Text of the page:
Gardasil Researcher Speaks Out
Gardasil Researcher Speaks Out
Amid questions about the safety of the HPV vaccine Gardasil one of the lead researchers for the Merck drug is speaking out about its risks, benefits and aggressive marketing.
Dr. Diane Harper says young girls and their parents should receive more complete warnings before receiving the vaccine to prevent cervical cancer. Dr. Harper helped design and carry out the Phase II and Phase III safety and effectiveness studies to get Gardasil approved, and authored many of the published, scholarly papers about it. She has been a paid speaker and consultant to Merck. It’s highly unusual for a researcher to publicly criticize a medicine or vaccine she helped get approved.
Dr. Harper joins a number of consumer watchdogs, vaccine safety advocates, and parents who question the vaccine’s risk-versus-benefit profile. She says data available for Gardasil shows that it lasts five years; there is no data showing that it remains effective beyond five years.
This raises questions about the CDC’s recommendation that the series of shots be given to girls as young as 11-years old. “If we vaccinate 11 year olds and the protection doesn’t last… we’ve put them at harm from side effects, small but real, for no benefit,” says Dr. Harper. “The benefit to public health is nothing, there is no reduction in cervical cancers, they are just postponed, unless the protection lasts for at least 15 years, and over 70% of all sexually active females of all ages are vaccinated.” She also says that enough serious side effects have been reported after Gardasil use that the vaccine could prove riskier than the cervical cancer it purports to prevent. Cervical cancer is usually entirely curable when detected early through normal Pap screenings.
Dr. Scott Ratner and his wife, who’s also a physician, expressed similar concerns as Dr. Harper in an interview with CBS News last year. One of their teenage daughters became severely ill after her first dose of Gardasil. Dr. Ratner says she’d have been better off getting cervical cancer than the vaccination. “My daughter went from a varsity lacrosse player at Choate to a chronically ill, steroid-dependent patient with autoimmune myofasciitis. I’ve had to ask myself why I let my eldest of three daughters get an unproven vaccine against a few strains of a nonlethal virus that can be dealt with in more effective ways.”
Is the HPV Vaccine Safe?
When Barbara Archiello’s doctor recommended a vaccine to prevent cancer of the cervix, she jumped at the chance.
“I think it’s just a great thing for women to have,” Archiello said.
But the most comprehensive look at the side-effects of since the HPV vaccine was approved in 2006 raises questions about its safety, reports CBS News medical correspondent Dr. Jon LaPook.
In Tuesday’s Journal of the American Medical Association, the CDC reported more than 12,000 side effects after 23 million doses were distributed. Ninety-four percent of the problems were not serious but 6 percent were, including patients who were hospitalized, permanently disabled or died. There were 32 deaths – one in over 700,000 doses.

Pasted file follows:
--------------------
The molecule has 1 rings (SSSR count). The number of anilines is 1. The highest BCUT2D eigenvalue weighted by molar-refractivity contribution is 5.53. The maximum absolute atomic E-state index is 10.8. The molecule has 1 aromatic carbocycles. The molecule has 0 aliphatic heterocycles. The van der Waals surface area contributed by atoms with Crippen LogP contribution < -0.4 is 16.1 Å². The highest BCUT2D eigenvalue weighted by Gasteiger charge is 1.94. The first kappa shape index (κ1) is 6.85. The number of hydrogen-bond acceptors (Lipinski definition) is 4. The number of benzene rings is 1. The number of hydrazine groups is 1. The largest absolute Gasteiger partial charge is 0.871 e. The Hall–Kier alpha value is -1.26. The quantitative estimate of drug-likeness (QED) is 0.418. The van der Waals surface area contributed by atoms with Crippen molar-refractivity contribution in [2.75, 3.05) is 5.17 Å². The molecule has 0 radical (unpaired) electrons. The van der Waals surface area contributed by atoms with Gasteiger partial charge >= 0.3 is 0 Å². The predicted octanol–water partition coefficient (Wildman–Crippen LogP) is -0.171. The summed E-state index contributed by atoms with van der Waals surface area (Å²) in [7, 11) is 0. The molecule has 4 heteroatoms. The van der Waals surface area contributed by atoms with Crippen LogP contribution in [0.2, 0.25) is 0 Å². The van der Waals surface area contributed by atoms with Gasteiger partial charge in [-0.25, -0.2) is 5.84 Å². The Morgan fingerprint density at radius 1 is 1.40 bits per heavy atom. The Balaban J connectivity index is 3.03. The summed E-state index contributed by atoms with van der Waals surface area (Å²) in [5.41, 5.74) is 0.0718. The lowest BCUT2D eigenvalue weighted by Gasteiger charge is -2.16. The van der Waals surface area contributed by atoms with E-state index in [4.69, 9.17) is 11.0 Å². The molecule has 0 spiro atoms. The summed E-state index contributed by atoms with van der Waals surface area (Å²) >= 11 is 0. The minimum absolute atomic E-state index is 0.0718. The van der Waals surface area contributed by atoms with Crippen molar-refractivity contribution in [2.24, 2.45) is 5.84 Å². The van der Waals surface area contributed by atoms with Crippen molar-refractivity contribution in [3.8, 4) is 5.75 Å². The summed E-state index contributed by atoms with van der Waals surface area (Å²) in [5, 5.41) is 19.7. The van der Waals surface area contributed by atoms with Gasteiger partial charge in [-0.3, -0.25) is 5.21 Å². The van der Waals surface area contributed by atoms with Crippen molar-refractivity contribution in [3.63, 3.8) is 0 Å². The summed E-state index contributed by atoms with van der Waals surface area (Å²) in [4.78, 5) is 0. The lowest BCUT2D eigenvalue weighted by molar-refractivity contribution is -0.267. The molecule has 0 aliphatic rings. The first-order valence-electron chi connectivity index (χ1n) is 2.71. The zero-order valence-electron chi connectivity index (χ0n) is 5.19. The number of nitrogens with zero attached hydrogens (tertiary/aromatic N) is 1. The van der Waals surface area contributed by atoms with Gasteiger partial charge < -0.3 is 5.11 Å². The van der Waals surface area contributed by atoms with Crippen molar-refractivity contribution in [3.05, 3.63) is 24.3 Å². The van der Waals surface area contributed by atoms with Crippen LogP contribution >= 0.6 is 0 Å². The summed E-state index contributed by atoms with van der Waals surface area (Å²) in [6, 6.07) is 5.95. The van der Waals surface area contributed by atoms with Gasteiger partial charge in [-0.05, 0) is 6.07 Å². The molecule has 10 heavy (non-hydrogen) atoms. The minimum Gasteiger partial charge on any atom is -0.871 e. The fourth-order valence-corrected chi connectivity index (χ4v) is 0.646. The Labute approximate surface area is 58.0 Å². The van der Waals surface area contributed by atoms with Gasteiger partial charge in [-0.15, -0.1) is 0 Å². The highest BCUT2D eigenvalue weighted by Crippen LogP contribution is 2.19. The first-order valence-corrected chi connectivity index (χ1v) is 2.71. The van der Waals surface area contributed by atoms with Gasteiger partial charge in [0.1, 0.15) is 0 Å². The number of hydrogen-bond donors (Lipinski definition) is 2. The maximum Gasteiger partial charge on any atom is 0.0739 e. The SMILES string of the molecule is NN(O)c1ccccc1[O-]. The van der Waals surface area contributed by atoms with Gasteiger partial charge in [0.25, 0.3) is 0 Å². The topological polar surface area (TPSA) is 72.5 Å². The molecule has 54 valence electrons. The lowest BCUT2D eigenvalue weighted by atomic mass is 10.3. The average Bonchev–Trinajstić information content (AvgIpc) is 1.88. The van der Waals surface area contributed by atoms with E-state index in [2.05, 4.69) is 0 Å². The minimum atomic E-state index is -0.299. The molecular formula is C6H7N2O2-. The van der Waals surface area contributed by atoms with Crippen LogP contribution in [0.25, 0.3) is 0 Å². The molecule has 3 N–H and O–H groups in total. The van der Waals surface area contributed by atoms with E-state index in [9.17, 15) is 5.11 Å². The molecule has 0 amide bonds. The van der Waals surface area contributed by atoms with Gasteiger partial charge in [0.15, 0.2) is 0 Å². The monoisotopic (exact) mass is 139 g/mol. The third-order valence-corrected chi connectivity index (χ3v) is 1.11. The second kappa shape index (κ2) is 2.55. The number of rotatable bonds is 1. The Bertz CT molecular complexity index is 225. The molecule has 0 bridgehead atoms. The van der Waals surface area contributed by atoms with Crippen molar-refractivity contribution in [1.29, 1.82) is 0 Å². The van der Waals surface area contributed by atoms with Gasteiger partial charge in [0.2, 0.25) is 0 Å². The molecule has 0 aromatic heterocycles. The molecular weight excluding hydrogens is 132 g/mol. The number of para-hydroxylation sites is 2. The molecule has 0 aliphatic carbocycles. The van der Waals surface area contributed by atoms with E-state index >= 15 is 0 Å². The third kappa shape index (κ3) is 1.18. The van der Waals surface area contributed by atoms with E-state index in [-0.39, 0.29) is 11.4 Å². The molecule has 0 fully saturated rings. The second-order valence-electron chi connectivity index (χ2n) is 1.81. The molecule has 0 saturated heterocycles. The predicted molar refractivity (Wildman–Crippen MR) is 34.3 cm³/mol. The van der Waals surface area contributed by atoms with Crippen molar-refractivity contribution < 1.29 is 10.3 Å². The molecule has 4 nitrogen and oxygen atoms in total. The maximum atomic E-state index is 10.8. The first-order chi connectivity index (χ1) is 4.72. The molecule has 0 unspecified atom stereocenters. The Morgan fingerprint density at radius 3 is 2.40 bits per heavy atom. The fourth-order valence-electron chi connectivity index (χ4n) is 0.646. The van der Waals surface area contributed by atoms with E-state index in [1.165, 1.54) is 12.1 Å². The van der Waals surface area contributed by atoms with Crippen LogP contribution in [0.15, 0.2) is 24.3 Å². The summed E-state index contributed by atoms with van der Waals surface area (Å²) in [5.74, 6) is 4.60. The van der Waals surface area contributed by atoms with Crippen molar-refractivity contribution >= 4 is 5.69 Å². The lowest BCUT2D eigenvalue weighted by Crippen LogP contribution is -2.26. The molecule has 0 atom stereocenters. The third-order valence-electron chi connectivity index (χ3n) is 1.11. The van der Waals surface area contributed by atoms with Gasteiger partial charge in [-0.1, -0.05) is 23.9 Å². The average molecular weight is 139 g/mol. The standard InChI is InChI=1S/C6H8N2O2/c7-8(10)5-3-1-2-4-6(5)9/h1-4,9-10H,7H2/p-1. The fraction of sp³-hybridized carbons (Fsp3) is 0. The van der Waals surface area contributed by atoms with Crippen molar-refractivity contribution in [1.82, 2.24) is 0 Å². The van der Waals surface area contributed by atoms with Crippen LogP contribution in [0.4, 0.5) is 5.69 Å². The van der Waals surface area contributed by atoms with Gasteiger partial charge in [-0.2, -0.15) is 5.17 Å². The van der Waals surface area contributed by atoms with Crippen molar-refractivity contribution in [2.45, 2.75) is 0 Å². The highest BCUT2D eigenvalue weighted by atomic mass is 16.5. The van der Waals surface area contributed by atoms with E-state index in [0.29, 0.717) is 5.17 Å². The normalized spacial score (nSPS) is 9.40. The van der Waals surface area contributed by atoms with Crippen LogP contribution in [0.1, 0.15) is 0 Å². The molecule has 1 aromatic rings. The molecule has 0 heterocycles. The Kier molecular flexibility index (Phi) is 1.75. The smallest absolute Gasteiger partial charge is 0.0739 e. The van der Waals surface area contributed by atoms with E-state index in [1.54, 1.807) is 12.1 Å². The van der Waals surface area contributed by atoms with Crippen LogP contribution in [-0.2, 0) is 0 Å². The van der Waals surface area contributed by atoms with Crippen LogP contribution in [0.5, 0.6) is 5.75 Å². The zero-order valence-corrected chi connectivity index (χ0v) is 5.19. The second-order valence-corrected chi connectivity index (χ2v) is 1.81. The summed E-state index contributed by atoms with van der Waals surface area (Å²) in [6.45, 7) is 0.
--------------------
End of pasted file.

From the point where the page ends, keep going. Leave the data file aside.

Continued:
“It really isn’t an increase with what we’ve seen with other vaccines and what is seen regularly with people of that age group,” said Dr. Barbara Slade, with the CDC.
But problems that did occur more frequently than expected were fainting – about once every 12,000 doses, and blood clots, once every 500,000 doses.
“The reporting on blood clots was concerning to CDC, concerning in the way that we think it needs further investigation,” Slade said.
Critics question the vaccine maker’s aggressive ad campaign, because it paid medical societies to help spread the word, and underplayed the importance of evaluating the vaccine’s risks and benefits.
“It screeched the message, ‘all women are at equal risk, protect yourself from cervical cancer, and this is the way to do it,'” said Dr. Sheila Rothman, author of the JAMA article. “The fact that the medical societies repeated this message is what concerns us.
New Worries About Gardasil Safety
The National Vaccine Information Center, a private vaccine-safety group, compared Gardasil adverse events to another vaccine, one also given to young people, but for meningitis. Gardasil had three times the number of Emergency Room visits – more than 5,000. Reports of side effects were up to 30 times higher with Gardasil.
“If I’d have known, we never would have gotten the shot,” said Emily Tarsell, whose daughter, Chris, died three weeks after her third Gardasil shot. She was one of the 29 fatalities reported in two years. “And she’d be here to hug.”
Barbara Loe Fisher, co-founder of the NVIC, said: “Now we know from this report that there are more reactions and deaths associated with Gardasil than with another vaccine given in the same age group. It’s irresponsible not to take action.”

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